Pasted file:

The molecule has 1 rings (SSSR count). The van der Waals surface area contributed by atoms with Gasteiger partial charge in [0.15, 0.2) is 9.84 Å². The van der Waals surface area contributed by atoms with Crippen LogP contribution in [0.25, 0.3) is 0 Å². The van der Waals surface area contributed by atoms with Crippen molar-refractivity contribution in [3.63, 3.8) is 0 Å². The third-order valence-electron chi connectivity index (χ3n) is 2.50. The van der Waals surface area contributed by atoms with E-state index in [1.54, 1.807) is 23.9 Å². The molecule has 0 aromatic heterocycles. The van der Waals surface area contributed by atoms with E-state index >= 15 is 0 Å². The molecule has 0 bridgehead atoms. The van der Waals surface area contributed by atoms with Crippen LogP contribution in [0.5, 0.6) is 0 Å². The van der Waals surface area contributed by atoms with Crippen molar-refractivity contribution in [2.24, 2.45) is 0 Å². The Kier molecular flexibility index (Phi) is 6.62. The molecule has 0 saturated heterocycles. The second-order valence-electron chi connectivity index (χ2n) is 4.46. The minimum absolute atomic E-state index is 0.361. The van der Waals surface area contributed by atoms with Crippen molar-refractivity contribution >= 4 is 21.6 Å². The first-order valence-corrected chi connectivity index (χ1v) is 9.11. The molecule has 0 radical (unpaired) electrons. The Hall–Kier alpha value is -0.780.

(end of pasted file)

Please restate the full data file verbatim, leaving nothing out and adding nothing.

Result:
The molecule has 1 rings (SSSR count). The van der Waals surface area contributed by atoms with Gasteiger partial charge in [0.15, 0.2) is 9.84 Å². The van der Waals surface area contributed by atoms with Crippen LogP contribution in [0.25, 0.3) is 0 Å². The van der Waals surface area contributed by atoms with Crippen molar-refractivity contribution in [3.63, 3.8) is 0 Å². The third-order valence-electron chi connectivity index (χ3n) is 2.50. The van der Waals surface area contributed by atoms with E-state index in [1.54, 1.807) is 23.9 Å². The molecule has 0 aromatic heterocycles. The van der Waals surface area contributed by atoms with E-state index >= 15 is 0 Å². The molecule has 0 bridgehead atoms. The van der Waals surface area contributed by atoms with Crippen LogP contribution in [0.5, 0.6) is 0 Å². The van der Waals surface area contributed by atoms with Crippen molar-refractivity contribution in [2.24, 2.45) is 0 Å². The Kier molecular flexibility index (Phi) is 6.62. The molecule has 0 saturated heterocycles. The second-order valence-electron chi connectivity index (χ2n) is 4.46. The minimum absolute atomic E-state index is 0.361. The van der Waals surface area contributed by atoms with Crippen molar-refractivity contribution >= 4 is 21.6 Å². The first-order valence-corrected chi connectivity index (χ1v) is 9.11. The molecule has 0 radical (unpaired) electrons. The Hall–Kier alpha value is -0.780.